On the other hand, the results of a previous study showed that good oral health demonstrated by not having oral health problems including being caries-free increased the likelihood of dental attendance for routine check-up in Aboriginal Australians (3). This reflects that individuals with improved oral health have healthy preventive behaviors particularly better healthcare seeking practices, whereas those who have poor oral health status demonstrate poor health-related behaviors. A possible explanation for better oral health and preventive behavior including improved oral hygiene could be related to oral health advice and dental care received from a dental professional during a routine dental visit (3).
[REMOVED HYPERLINK FIELD]Family income and parental education are used to determine socioeconomic status (22). It is known that educated parents have improved knowledge and attitudes towards oral health which affect their children's oral health care behaviors (23). Similarly, family income determines access to oral care services because the cost of dental treatment is a major barrier to the provision of dental care (24, 25). Therefore, parents with high income and education pay greater attention to the oral health care of their children (26). In addition, parent's education and socioeconomic factors are also important for children's adherence to regular dental attendance (17). Interestingly, a previous study showed that children of mothers with low education were more likely to perform routine dental visits in Australia (13).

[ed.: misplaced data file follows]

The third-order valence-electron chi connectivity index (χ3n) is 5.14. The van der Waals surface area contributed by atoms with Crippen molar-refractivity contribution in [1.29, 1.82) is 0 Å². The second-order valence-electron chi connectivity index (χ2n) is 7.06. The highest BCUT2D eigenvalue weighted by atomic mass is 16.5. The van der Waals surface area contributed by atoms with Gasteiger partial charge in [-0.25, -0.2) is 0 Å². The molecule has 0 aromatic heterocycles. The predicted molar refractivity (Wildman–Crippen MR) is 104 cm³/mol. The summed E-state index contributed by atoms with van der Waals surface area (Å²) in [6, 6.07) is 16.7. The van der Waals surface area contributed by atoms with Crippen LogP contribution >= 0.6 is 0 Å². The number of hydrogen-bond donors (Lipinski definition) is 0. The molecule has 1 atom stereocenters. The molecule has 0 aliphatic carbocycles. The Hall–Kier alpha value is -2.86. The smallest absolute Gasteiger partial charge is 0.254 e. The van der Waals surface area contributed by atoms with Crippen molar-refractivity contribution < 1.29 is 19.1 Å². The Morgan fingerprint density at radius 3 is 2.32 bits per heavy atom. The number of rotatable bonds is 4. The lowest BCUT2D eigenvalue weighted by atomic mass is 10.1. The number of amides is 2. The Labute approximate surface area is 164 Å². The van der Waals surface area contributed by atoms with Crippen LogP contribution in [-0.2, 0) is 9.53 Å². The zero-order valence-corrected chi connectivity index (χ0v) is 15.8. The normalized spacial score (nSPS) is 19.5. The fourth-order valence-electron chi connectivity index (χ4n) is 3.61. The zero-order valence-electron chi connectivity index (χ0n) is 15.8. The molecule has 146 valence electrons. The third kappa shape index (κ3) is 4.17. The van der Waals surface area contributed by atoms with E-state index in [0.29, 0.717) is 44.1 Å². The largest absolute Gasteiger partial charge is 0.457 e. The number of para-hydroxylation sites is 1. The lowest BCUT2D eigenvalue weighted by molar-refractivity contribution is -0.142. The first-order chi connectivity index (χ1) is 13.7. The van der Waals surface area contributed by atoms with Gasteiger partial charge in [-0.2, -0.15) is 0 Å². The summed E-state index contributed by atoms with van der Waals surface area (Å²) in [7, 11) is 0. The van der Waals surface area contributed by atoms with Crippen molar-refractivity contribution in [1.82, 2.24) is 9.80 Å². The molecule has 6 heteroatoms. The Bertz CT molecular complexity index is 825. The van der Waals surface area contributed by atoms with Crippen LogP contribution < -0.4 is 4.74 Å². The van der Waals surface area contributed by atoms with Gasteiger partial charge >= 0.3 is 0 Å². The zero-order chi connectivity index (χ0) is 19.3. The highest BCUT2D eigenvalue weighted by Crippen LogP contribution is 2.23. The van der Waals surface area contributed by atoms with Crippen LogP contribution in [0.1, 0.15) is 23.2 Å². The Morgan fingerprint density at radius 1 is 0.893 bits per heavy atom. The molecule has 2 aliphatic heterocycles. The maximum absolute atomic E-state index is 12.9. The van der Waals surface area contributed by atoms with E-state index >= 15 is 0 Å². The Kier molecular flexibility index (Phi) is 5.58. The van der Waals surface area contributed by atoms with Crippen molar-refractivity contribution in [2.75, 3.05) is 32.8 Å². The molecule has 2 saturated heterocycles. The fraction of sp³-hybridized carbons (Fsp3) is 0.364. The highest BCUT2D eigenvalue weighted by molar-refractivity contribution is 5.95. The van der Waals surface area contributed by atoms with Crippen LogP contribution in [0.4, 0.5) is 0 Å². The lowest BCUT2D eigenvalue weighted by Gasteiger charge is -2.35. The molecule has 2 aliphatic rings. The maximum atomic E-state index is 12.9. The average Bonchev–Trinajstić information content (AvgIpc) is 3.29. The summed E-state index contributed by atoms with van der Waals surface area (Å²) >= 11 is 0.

Although majority of children (68.9%) had low family income, however, no significant associations of family income with routine dental attendance were observed in the present study. Similarly, our study found no significant influence of parental education on regular dental visits. These findings contradict the observations made by Camargo et al. who identified higher education of mother and high economic status as major predictors of regular dental attendance in Brazilian children (14). It is known that more dental visits for symptomatic relief are made by the children of low educated mother than those with university educated mothers (26). Low education attainment and low household income are associated with increased likelihood of no performing dental visits within last one year or visiting the dentist for emergency care (27). Likewise, underprivileged children also demonstrate poor regular attendance pattern and it was found that 50.3% of low-income children compared with 77.7% of children from middle and high income were regular attenders (28).